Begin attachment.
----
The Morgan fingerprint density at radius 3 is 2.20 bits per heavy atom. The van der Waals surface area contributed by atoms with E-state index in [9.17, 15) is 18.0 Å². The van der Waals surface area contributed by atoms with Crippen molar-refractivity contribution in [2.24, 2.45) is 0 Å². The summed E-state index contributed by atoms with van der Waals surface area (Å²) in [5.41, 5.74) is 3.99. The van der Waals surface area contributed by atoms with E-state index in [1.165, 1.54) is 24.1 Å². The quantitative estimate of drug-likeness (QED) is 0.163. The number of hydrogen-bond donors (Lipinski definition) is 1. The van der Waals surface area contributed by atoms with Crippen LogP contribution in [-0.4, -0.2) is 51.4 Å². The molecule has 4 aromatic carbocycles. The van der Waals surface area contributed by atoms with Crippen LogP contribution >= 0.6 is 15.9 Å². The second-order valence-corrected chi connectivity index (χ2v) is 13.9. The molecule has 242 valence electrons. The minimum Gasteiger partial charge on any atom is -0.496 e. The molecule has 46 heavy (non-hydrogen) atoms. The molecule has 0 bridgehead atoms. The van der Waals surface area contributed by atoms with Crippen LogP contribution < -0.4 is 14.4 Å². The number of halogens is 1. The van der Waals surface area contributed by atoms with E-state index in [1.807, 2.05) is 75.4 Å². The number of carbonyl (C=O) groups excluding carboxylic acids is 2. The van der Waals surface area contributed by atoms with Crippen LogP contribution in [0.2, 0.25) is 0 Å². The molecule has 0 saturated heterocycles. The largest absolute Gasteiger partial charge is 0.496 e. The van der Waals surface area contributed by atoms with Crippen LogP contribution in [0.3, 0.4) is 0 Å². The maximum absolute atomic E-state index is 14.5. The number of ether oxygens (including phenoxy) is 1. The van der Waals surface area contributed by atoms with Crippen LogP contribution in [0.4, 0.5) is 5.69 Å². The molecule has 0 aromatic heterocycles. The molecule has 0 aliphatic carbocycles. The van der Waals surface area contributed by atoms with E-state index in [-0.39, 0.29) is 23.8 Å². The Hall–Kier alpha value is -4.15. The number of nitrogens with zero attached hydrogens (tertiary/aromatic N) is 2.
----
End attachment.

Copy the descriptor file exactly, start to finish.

The Morgan fingerprint density at radius 3 is 2.20 bits per heavy atom. The van der Waals surface area contributed by atoms with E-state index in [9.17, 15) is 18.0 Å². The van der Waals surface area contributed by atoms with Crippen molar-refractivity contribution in [2.24, 2.45) is 0 Å². The summed E-state index contributed by atoms with van der Waals surface area (Å²) in [5.41, 5.74) is 3.99. The van der Waals surface area contributed by atoms with E-state index in [1.165, 1.54) is 24.1 Å². The quantitative estimate of drug-likeness (QED) is 0.163. The number of hydrogen-bond donors (Lipinski definition) is 1. The van der Waals surface area contributed by atoms with Crippen LogP contribution in [-0.4, -0.2) is 51.4 Å². The molecule has 4 aromatic carbocycles. The van der Waals surface area contributed by atoms with Crippen LogP contribution >= 0.6 is 15.9 Å². The second-order valence-corrected chi connectivity index (χ2v) is 13.9. The molecule has 242 valence electrons. The minimum Gasteiger partial charge on any atom is -0.496 e. The molecule has 46 heavy (non-hydrogen) atoms. The molecule has 0 bridgehead atoms. The van der Waals surface area contributed by atoms with Crippen LogP contribution < -0.4 is 14.4 Å². The number of halogens is 1. The van der Waals surface area contributed by atoms with E-state index in [1.807, 2.05) is 75.4 Å². The number of carbonyl (C=O) groups excluding carboxylic acids is 2. The van der Waals surface area contributed by atoms with Crippen LogP contribution in [0.2, 0.25) is 0 Å². The molecule has 0 saturated heterocycles. The largest absolute Gasteiger partial charge is 0.496 e. The van der Waals surface area contributed by atoms with Crippen LogP contribution in [0.3, 0.4) is 0 Å². The maximum absolute atomic E-state index is 14.5. The number of ether oxygens (including phenoxy) is 1. The van der Waals surface area contributed by atoms with Crippen LogP contribution in [0.4, 0.5) is 5.69 Å². The molecule has 0 aromatic heterocycles. The molecule has 0 aliphatic carbocycles. The van der Waals surface area contributed by atoms with E-state index in [-0.39, 0.29) is 23.8 Å². The Hall–Kier alpha value is -4.15. The number of nitrogens with zero attached hydrogens (tertiary/aromatic N) is 2.